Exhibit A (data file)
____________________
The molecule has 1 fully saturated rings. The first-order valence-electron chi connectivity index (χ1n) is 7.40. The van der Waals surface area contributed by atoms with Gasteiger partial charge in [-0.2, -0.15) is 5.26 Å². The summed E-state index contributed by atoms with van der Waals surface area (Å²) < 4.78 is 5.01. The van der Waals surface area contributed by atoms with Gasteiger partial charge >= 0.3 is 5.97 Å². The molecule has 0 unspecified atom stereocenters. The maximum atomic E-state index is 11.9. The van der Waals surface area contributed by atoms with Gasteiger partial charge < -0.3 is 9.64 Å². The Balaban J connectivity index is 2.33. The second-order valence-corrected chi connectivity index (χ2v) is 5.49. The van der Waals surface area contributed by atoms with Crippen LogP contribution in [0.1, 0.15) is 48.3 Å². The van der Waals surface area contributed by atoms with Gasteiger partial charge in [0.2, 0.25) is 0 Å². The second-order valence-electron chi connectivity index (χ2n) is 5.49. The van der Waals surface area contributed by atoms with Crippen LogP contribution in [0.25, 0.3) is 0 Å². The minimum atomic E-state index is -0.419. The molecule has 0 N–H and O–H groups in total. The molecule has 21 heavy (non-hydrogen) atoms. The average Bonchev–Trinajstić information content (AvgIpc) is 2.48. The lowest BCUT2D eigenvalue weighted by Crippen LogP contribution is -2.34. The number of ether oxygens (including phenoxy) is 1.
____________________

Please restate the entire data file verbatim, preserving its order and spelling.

The molecule has 1 fully saturated rings. The first-order valence-electron chi connectivity index (χ1n) is 7.40. The van der Waals surface area contributed by atoms with Gasteiger partial charge in [-0.2, -0.15) is 5.26 Å². The summed E-state index contributed by atoms with van der Waals surface area (Å²) < 4.78 is 5.01. The van der Waals surface area contributed by atoms with Gasteiger partial charge >= 0.3 is 5.97 Å². The molecule has 0 unspecified atom stereocenters. The maximum atomic E-state index is 11.9. The van der Waals surface area contributed by atoms with Gasteiger partial charge < -0.3 is 9.64 Å². The Balaban J connectivity index is 2.33. The second-order valence-corrected chi connectivity index (χ2v) is 5.49. The van der Waals surface area contributed by atoms with Crippen LogP contribution in [0.1, 0.15) is 48.3 Å². The van der Waals surface area contributed by atoms with Gasteiger partial charge in [0.2, 0.25) is 0 Å². The second-order valence-electron chi connectivity index (χ2n) is 5.49. The van der Waals surface area contributed by atoms with Crippen LogP contribution in [0.25, 0.3) is 0 Å². The minimum atomic E-state index is -0.419. The molecule has 0 N–H and O–H groups in total. The molecule has 21 heavy (non-hydrogen) atoms. The average Bonchev–Trinajstić information content (AvgIpc) is 2.48. The lowest BCUT2D eigenvalue weighted by Crippen LogP contribution is -2.34. The number of ether oxygens (including phenoxy) is 1.